Self-insuring employers must renew their status on an annual basis. We will notify a self-insuring employer 120 days prior to the renewal period. You must submit all renewal information no later than 90 days prior to the renewal date. If you do not renew your self-insuring status timely, we'll terminate your right to self-insure and return the policy to the Ohio State Insurance Fund.
- You must complete the Application for Renewal of Authorization to Operate as a Self-Insured Policy (SI-7) online.
- You must submit updated financial statements, so we can evaluate your company's financial strength as described in Ohio Administrative Code 4123-19-03.
- If you're a publicly traded company, our self-insured department can retrieve your financial statements directly from the Securities and Exchange Commission's website.
- If you are a privately held company, please upload the financial statements by clicking on the Upload documents button from the Policy Renewal section on your SI Policy page as you complete your online renewal submission. Please include your policy number and company name as part of this submission.
- Once we approve your status renewal, we'll mail you a Certificate of Employer's Right to Pay Compensation Directly no later than 30 days prior to the renewal date.
Reporting paid compensation and case reserves
Once a year, self-insuring employers must complete the Report of Paid Compensation and Case Reserves (SI-40) online. This report covers all compensation payments made by an employer from Jan. 1 through Dec. 31 each year. The report must be submitted no later than the last day in February each year.
Important: BWC may estimate compensation payment amounts for employers that fail to file the SI-40. BWC may adjust the estimate if the employer submits the information at a later date.
View information for historical paid compensation reports.
The SI-40 captures all paid compensation a self-insuring employer paid in the reporting year by type. Based on the total amount of paid compensation reported, we calculate your semiannual assessment amount.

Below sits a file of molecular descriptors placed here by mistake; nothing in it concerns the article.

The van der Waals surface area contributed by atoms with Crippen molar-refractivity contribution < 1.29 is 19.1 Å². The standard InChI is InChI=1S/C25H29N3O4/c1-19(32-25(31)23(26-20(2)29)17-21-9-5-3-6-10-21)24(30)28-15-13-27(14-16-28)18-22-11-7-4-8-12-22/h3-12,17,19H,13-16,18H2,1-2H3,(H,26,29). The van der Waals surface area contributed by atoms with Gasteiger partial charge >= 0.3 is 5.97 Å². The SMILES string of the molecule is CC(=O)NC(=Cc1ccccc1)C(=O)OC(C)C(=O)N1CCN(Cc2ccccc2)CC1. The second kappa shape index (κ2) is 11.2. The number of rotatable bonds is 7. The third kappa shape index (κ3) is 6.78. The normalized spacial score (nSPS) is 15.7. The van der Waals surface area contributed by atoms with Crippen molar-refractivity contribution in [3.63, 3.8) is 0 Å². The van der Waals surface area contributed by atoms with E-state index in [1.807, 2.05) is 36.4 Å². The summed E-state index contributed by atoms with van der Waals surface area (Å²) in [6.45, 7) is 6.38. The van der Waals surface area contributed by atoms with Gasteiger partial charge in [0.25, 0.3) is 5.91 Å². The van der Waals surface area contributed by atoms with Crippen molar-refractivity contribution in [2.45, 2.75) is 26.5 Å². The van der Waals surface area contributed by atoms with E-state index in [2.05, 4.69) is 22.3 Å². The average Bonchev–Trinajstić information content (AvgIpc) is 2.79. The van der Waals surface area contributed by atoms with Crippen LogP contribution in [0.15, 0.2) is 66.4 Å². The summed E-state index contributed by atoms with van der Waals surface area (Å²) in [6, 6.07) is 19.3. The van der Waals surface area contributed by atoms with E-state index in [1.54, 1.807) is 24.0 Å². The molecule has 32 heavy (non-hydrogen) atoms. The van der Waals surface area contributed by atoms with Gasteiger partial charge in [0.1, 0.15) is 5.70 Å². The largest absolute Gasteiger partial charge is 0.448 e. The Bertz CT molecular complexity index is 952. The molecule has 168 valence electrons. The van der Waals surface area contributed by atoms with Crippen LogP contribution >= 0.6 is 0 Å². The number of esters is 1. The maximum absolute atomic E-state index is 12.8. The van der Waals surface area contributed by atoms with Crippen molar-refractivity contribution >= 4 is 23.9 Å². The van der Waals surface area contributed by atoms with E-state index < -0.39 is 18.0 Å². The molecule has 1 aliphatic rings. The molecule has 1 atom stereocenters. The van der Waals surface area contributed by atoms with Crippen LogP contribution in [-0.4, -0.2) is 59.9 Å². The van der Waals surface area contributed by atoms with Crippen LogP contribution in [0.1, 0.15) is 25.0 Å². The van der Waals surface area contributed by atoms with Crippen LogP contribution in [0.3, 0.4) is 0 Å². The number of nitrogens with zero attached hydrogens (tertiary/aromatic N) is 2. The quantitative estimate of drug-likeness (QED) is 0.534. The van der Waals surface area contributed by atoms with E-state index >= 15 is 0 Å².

To view additional instructions about how to report this information see the Report of Paid Compensation (SI-40) Instructions.
In addition to completing the SI-40, you must submit annually a back-up report that supports each of the payment categories. This information assists our self-insured department in validating the accuracy of the SI-40 information.
Self-Insured Employers are required to submit the backup detail for the annual reported compensation and reserves. Please upload the backup report by clicking on the SI-40 Backup Report button from your SI Policy page as you complete your online submission of your S40 report. The backup report should contain the following information:
- Payment category - example temporary total, wage loss, permanent total, etc.
- Individual payments within each category, with date of payment, check number and amount.
- Total paid for each category (This amount should equal the reported amount on your SI-40).
- Grand total combined from all payment categories.
- Individual Reserve amounts by claim.
- Documentation for any recoveries reported on the SI 40 report.
View an example of the SI-40 back-up report.
Important: An employer that cancels their self-insurance policy is still required to report compensation and case reserves each year until there have been at least 10 years of reported compensation below the annual minimum rate. Refer to Understanding SI assessment rates for more information.